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Robinhood traders cry foul over SVB short bets, broker responds

COO Gretchen Howard is retiring at year-end.

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Online broker Robinhood has found itself in the middle of the Silicon Valley Bank debacle. The app was under fire from users who say their short bets on the beleaguered Silicon Valley Bank and Signature Bank weren't being honoured. But according to reports, Robinhood is finally doing right by traders. 

Savvy traders had purchased put options on SVB and Signature Bank before the banks collapsed. These put options are bets that the stock price will fall, giving traders the opportunity to sell shares above the market price and pocket the difference. However, when the market panic set in, and the stock prices sank, users say that they were blocked from exercising their put options on the banks, preventing them from earning the profits they were entitled to.

Disgruntled app users took to Twitter to document their experiences, with

that he became “stuck in an indefinite short position.” Others suggested that this injustice wasn’t only happening on Robinhood and that it had spilled over to other brokers too,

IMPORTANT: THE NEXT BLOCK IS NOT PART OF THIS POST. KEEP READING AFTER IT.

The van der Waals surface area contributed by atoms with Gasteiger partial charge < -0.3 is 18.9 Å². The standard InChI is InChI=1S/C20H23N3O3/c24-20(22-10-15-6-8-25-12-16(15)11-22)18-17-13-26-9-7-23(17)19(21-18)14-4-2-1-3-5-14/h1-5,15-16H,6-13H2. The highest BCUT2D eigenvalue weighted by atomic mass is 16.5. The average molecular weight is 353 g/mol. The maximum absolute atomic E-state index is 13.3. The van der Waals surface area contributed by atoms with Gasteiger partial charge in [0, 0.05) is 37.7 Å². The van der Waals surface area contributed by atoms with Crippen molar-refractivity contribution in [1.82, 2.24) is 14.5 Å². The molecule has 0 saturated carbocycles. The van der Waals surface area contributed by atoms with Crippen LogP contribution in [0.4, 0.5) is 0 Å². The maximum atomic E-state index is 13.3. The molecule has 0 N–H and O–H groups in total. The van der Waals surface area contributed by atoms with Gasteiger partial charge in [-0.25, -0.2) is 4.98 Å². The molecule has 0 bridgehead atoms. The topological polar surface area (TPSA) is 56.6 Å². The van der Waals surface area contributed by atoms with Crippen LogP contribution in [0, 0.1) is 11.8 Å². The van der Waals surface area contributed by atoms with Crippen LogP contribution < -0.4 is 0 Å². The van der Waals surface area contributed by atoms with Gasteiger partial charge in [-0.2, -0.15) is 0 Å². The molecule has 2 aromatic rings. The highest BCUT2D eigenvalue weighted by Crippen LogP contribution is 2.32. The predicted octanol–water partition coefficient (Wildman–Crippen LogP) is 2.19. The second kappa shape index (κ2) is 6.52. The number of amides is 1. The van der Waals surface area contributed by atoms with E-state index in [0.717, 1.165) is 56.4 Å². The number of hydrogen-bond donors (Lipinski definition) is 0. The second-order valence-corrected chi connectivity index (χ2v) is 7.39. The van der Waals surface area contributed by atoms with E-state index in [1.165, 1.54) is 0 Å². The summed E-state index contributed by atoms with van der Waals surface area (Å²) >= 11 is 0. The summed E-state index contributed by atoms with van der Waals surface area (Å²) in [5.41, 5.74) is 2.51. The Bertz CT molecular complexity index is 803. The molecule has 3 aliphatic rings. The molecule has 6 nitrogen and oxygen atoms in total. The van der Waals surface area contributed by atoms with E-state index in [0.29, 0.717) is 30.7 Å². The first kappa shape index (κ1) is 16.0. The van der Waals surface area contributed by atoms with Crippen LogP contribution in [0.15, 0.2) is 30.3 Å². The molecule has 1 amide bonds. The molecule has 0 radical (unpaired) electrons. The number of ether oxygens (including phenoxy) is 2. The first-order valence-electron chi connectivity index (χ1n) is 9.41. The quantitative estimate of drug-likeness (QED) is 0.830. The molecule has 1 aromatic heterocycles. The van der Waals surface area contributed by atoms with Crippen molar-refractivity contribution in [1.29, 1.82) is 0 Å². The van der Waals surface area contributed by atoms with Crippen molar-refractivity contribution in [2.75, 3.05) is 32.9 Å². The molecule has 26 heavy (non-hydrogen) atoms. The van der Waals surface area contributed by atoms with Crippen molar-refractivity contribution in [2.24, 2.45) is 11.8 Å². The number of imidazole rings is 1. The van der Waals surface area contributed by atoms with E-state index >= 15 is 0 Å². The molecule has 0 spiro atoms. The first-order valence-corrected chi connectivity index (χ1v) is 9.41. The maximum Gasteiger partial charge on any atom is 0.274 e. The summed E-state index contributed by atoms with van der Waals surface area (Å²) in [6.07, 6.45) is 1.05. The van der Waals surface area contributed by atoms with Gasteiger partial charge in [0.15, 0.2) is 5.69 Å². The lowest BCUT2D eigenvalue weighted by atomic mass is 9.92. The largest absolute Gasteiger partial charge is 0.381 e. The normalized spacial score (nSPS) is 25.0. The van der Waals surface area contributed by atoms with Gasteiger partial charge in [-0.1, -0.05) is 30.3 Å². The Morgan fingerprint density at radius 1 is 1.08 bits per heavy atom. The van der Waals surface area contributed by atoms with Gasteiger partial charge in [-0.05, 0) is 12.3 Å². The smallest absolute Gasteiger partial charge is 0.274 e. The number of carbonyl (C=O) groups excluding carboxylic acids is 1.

Fidelity Investments. 

One trader stated that “everyone is taking advantage of their customers here.” This trader was apparently stuck in a catch-22 in which there was a 300 per cent margin requirement attached that he couldn’t close and yet couldn’t profit from the trade until he closed it. Traders were at risk of losing their puts at expiry on 17 March, at which time the contracts would be worth zilch.

Meanwhile, shares of the banks are no longer trading. Robinhood CEO Vlad Tenev responded to critics, saying in a tweet that they are “working to resolve this ASAP” and to “stay tuned.” The Financial Times has since reported that Robinhood decided to break its own rule and extend the expiry dates on these positions past the March 17 expiry date.  

We’re working to resolve this ASAP … stay tuned

— VLAD (@vladtenev)

It’s not too far in the rearview mirror that Robinhood users were jilted for betting big on GameStop. During the meme-stock craze, Robinhood was accused of market manipulation after it halted trading in stocks like GameStop when demand became too hot for the broker to handle. 

Meanwhile, Robinhood is also experiencing an executive shakeup. The company’s COO, Gretchen Howard, announced she will retire at year-end. 

Howard will take on the role of special adviser starting next month. Before joining Robinhood, she was with CapitalG, the VC arm of Google's parent company Alphabet. She’s also a Fidelity Investments alum. Separately, PayPal has already lost two of its executives this year, with CEO Dan Schulman leaving at year-end and CFO Blake Jorgensen resigning after only a few months on the job.

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